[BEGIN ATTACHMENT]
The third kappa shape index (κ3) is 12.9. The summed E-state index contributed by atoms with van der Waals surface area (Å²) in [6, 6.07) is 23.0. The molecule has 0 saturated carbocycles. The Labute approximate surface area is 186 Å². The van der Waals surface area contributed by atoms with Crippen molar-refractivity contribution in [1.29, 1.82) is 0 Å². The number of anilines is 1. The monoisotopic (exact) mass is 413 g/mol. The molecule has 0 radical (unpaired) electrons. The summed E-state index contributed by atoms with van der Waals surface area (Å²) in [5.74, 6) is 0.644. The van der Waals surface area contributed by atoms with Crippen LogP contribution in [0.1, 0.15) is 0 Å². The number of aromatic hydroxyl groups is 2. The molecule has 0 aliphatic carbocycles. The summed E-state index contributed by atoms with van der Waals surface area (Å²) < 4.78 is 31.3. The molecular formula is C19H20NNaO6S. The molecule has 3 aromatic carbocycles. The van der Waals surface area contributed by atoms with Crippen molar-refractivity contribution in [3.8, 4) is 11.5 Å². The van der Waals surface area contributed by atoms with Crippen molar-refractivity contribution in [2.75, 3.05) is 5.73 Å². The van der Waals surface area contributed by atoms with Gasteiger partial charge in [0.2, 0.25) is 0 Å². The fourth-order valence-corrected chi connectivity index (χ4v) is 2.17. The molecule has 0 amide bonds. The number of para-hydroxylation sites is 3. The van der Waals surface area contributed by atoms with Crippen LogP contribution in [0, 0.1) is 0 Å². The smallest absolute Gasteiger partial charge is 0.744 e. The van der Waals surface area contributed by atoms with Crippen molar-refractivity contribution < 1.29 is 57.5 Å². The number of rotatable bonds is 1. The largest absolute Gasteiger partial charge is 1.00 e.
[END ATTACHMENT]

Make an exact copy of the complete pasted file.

The third kappa shape index (κ3) is 12.9. The summed E-state index contributed by atoms with van der Waals surface area (Å²) in [6, 6.07) is 23.0. The molecule has 0 saturated carbocycles. The Labute approximate surface area is 186 Å². The van der Waals surface area contributed by atoms with Crippen molar-refractivity contribution in [1.29, 1.82) is 0 Å². The number of anilines is 1. The monoisotopic (exact) mass is 413 g/mol. The molecule has 0 radical (unpaired) electrons. The summed E-state index contributed by atoms with van der Waals surface area (Å²) in [5.74, 6) is 0.644. The van der Waals surface area contributed by atoms with Crippen LogP contribution in [0.1, 0.15) is 0 Å². The number of aromatic hydroxyl groups is 2. The molecule has 0 aliphatic carbocycles. The summed E-state index contributed by atoms with van der Waals surface area (Å²) < 4.78 is 31.3. The molecular formula is C19H20NNaO6S. The molecule has 3 aromatic carbocycles. The van der Waals surface area contributed by atoms with Crippen molar-refractivity contribution in [3.8, 4) is 11.5 Å². The van der Waals surface area contributed by atoms with Crippen molar-refractivity contribution in [2.75, 3.05) is 5.73 Å². The van der Waals surface area contributed by atoms with Gasteiger partial charge in [0.2, 0.25) is 0 Å². The fourth-order valence-corrected chi connectivity index (χ4v) is 2.17. The molecule has 0 amide bonds. The number of para-hydroxylation sites is 3. The van der Waals surface area contributed by atoms with Crippen LogP contribution in [0, 0.1) is 0 Å². The smallest absolute Gasteiger partial charge is 0.744 e. The van der Waals surface area contributed by atoms with Crippen molar-refractivity contribution < 1.29 is 57.5 Å². The number of rotatable bonds is 1. The largest absolute Gasteiger partial charge is 1.00 e.